Most people don’t spend a lot of time thinking about the dirt under their feet. But a new article co-authored by UC Merced Professor Asmeret Asefaw Berhe and published this week in the prestigious journal Science provides plenty of reasons why we should.
Soil health isn’t just a matter of agricultural security, it’s about human security, the authors point out in “Soil and Human Security in the 21st Century.”
“We need to raise the conversation about soil degradation to the same level as the other existential problems humanity is currently facing,” Berhe said. “If people care about where we are going as a species, they need to stop and think about this. Soil makes life in the terrestrial ecosystem possible.”
The 1 meter of topsoil we often call “dirt” is actually the life-sustaining critical zone in the earth system where we grow food and on which we build most of our engineered structures.
Soil supports all of the world’s terrestrial ecosystems — plant and animal — and is a major source of biodiversity in itself. A single teaspoon of healthy soil can have up to a billion individual organisms. The 4 million distinct taxonomic units of bacteria in 1 ton of soil exceeds the bacterial diversity of all of the world's oceans, which have 2 million different groups of organisms.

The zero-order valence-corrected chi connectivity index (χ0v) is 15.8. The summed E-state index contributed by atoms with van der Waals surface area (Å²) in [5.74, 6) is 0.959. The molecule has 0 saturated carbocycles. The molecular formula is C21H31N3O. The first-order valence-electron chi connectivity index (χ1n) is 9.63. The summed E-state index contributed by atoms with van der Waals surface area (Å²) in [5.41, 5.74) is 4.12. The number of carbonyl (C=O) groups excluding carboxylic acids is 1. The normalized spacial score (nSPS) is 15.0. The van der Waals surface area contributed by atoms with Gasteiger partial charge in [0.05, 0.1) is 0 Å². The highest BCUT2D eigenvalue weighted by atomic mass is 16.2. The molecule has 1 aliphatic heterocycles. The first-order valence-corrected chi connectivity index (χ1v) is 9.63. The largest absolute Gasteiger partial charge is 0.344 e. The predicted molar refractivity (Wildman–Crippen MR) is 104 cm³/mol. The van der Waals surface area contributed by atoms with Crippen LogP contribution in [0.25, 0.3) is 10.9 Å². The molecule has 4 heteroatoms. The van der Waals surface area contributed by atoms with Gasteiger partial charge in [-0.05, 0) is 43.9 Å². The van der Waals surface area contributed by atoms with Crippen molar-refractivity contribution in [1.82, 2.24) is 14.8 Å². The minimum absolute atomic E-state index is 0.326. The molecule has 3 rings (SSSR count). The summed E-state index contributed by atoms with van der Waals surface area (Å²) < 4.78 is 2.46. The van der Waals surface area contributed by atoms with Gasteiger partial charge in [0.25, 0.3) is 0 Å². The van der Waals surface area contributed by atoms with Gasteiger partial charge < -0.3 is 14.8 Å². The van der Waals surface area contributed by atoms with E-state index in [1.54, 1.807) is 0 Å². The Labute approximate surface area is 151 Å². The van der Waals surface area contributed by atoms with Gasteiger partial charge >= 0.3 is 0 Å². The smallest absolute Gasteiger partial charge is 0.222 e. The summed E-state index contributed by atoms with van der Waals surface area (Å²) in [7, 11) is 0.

Soil grows the plants we use for food and to create the fibers that make clothing, Soil filters our water so it’s safe to drink. It sequesters carbon, helping offset some effects of climate change, and it’s where we grow plants for energy production, such as ethanol.
“We’re not buried in trash right now because a healthy soil ecosystem is efficient in waste and nutrient processing and recycling,” Berhe said.
But more than half of the world’s most productive soil is considered physically and/or chemically degraded.
“It can take 1,000 years to create an inch of soil, but that much can be eroded in one day,” she said.
The professor, with the School of Natural Sciences, is an invited member of the Standing Committee on Soil Science at the National Academy of Sciences (NAS), and she worked with some of her fellow committee members to write the Science article and start an important conversation among policy makers and the public.
“We know what the problems are and some of the remedies, but we need to educate stakeholders and policy makers about the gravity of the challenges we face. And the education needs to be backed up by political will to make significant changes,” Berhe said.
The United Nations designated 2015 the International Year of Soils, and other organizations are trying to move the conversation forward, as well. But it can be a challenge to get people to understand how interrelated ecosystems are, and to get them to look at the bigger picture.
In the Science article, Berhe and her colleagues point out that human activity has put soil systems out of balance and that soil management for the future must pace human use of soil with the planet’s ability to renew itself.